Run-time Adaptation of Embedded Systems for Power-Noise Issues
In the past, the very high associated design and validation cost for assuring the power integrity of SoCs could only be justified for enterprise applications. Nowadays, Internet-of-Things (IoT) applications require dependable embedded systems based on heterogeneous SoCs. However, the dependability of an application is affected by the power integrity of the SoC. At the same time, the multiple electrical states of a heterogeneous SoC have increased the cost for validating their power integrity.
In the domain of high performance mobile computing, the trend towards GHz+ operating frequencies and the ubiquity of low-power techniques make these systems limited by their power delivery and susceptible to pathological AC transients that undermine their reliability. Many studies have shown that power noise can lead to system failures, when operating frequency causes power-network to resonate. Also, the operating frequencies of these circuits are limited by their power-delivery due to the strict power budget of mobile devices that pushes operating voltage boundaries near threshold.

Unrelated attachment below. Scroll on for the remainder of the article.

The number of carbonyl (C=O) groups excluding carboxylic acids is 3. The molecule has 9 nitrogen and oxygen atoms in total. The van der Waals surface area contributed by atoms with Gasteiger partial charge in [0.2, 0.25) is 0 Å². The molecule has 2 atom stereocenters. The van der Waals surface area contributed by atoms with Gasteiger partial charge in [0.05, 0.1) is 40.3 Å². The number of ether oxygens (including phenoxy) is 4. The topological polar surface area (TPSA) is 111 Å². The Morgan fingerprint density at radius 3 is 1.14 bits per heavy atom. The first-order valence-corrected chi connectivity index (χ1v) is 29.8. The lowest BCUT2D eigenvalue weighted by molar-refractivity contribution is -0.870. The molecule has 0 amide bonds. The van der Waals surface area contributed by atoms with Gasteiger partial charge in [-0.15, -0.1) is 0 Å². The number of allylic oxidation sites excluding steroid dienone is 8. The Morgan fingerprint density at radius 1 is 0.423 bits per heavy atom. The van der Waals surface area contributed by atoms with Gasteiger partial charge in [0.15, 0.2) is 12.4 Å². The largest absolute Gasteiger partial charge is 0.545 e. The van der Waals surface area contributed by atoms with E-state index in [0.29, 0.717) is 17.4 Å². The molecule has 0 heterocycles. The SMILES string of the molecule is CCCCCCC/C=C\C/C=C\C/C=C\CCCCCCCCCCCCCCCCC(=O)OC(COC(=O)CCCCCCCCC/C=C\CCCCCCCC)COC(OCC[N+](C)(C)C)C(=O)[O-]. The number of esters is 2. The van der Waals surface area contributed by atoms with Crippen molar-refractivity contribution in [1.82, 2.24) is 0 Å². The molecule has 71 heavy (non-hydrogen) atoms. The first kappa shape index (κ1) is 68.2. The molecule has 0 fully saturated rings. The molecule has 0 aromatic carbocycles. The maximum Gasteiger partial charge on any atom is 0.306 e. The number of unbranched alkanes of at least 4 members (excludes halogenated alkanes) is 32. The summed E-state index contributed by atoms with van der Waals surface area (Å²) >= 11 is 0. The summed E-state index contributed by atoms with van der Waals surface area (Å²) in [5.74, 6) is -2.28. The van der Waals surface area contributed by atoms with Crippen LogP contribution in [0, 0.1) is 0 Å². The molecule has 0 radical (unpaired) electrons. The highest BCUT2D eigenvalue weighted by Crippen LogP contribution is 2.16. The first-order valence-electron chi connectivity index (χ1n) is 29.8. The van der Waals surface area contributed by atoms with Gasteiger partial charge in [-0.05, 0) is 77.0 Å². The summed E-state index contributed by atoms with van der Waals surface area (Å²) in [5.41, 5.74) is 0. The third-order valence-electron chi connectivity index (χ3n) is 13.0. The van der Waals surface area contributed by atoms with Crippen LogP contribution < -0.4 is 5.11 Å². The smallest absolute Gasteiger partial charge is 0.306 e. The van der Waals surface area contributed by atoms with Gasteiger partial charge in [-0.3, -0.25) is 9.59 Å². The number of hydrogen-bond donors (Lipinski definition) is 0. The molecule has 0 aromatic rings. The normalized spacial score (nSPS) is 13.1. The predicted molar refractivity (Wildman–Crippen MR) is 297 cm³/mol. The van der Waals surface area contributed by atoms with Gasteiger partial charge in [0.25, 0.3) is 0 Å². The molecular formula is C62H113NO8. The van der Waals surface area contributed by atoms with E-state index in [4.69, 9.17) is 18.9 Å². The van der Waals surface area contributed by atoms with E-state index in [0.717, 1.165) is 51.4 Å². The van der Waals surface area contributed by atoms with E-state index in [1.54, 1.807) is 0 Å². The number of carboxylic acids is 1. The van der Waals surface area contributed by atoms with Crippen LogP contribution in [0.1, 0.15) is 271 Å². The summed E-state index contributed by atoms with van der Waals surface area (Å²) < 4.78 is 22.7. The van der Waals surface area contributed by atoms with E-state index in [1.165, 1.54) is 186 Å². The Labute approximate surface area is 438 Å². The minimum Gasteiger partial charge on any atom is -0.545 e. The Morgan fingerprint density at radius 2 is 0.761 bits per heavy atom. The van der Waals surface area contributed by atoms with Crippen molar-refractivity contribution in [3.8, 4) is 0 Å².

Near-threshold computing, though, makes these circuits more susceptible to data corruptions and system failures due to voltage noise. Voltage noise is sensitive to micro-architectural events driven by hardware and software interactions and can only be accurately evaluated online through direct measurement.
When the supply voltage droops to low values, then both dynamic and static power consumption reduce; however silent data corruptions and system crashes have been observed, which are very sensitive to inter-core process variation and the executed workload. As system designs become more complex in order to cope with a variety of applications, and the power noise depends on process variation and run-time conditions (workload, operating voltage and frequency), there is the need for run-time adaptation of the system to the exhibited power noise in order to optimize its power consumption.